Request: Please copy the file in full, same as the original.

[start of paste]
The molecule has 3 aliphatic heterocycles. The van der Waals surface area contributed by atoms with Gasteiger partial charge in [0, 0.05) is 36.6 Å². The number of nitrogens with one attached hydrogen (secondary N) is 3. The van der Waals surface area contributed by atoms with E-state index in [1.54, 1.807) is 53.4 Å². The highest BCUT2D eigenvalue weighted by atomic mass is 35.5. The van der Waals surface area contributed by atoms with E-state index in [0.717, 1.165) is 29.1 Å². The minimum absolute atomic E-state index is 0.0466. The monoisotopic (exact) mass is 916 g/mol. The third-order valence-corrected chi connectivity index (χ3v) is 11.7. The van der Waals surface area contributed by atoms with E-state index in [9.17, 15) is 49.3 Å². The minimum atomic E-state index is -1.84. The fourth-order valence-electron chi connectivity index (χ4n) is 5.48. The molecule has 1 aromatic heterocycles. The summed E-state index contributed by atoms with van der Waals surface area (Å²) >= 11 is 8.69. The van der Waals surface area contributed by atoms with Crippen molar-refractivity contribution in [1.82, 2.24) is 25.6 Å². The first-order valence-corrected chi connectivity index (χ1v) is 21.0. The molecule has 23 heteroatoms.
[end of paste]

The molecule has 3 aliphatic heterocycles. The van der Waals surface area contributed by atoms with Gasteiger partial charge in [0, 0.05) is 36.6 Å². The number of nitrogens with one attached hydrogen (secondary N) is 3. The van der Waals surface area contributed by atoms with E-state index in [1.54, 1.807) is 53.4 Å². The highest BCUT2D eigenvalue weighted by atomic mass is 35.5. The van der Waals surface area contributed by atoms with E-state index in [0.717, 1.165) is 29.1 Å². The minimum absolute atomic E-state index is 0.0466. The monoisotopic (exact) mass is 916 g/mol. The third-order valence-corrected chi connectivity index (χ3v) is 11.7. The van der Waals surface area contributed by atoms with E-state index in [9.17, 15) is 49.3 Å². The minimum atomic E-state index is -1.84. The fourth-order valence-electron chi connectivity index (χ4n) is 5.48. The molecule has 1 aromatic heterocycles. The summed E-state index contributed by atoms with van der Waals surface area (Å²) >= 11 is 8.69. The van der Waals surface area contributed by atoms with Crippen molar-refractivity contribution in [1.82, 2.24) is 25.6 Å². The first-order valence-corrected chi connectivity index (χ1v) is 21.0. The molecule has 23 heteroatoms.